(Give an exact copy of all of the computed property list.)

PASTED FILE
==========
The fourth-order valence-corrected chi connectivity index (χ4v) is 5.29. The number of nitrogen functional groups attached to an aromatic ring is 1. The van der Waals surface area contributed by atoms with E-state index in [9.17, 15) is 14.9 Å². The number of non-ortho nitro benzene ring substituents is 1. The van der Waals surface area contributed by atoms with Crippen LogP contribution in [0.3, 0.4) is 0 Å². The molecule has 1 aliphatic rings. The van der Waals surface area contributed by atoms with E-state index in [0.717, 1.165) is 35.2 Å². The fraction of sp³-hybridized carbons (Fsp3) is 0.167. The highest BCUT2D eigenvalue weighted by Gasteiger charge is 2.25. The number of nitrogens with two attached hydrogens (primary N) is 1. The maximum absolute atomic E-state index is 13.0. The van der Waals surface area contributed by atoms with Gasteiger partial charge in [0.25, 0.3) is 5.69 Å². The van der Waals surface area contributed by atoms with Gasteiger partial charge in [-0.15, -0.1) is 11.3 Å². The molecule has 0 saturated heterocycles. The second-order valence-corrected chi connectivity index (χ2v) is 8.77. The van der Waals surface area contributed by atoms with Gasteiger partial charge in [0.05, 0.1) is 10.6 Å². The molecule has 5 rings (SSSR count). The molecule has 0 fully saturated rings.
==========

The fourth-order valence-corrected chi connectivity index (χ4v) is 5.29. The number of nitrogen functional groups attached to an aromatic ring is 1. The van der Waals surface area contributed by atoms with E-state index in [9.17, 15) is 14.9 Å². The number of non-ortho nitro benzene ring substituents is 1. The van der Waals surface area contributed by atoms with Crippen LogP contribution in [0.3, 0.4) is 0 Å². The molecule has 1 aliphatic rings. The van der Waals surface area contributed by atoms with E-state index in [0.717, 1.165) is 35.2 Å². The fraction of sp³-hybridized carbons (Fsp3) is 0.167. The highest BCUT2D eigenvalue weighted by Gasteiger charge is 2.25. The number of nitrogens with two attached hydrogens (primary N) is 1. The maximum absolute atomic E-state index is 13.0. The van der Waals surface area contributed by atoms with Gasteiger partial charge in [0.25, 0.3) is 5.69 Å². The van der Waals surface area contributed by atoms with Gasteiger partial charge in [-0.15, -0.1) is 11.3 Å². The molecule has 0 saturated heterocycles. The second-order valence-corrected chi connectivity index (χ2v) is 8.77. The van der Waals surface area contributed by atoms with Gasteiger partial charge in [0.05, 0.1) is 10.6 Å². The molecule has 5 rings (SSSR count). The molecule has 0 fully saturated rings.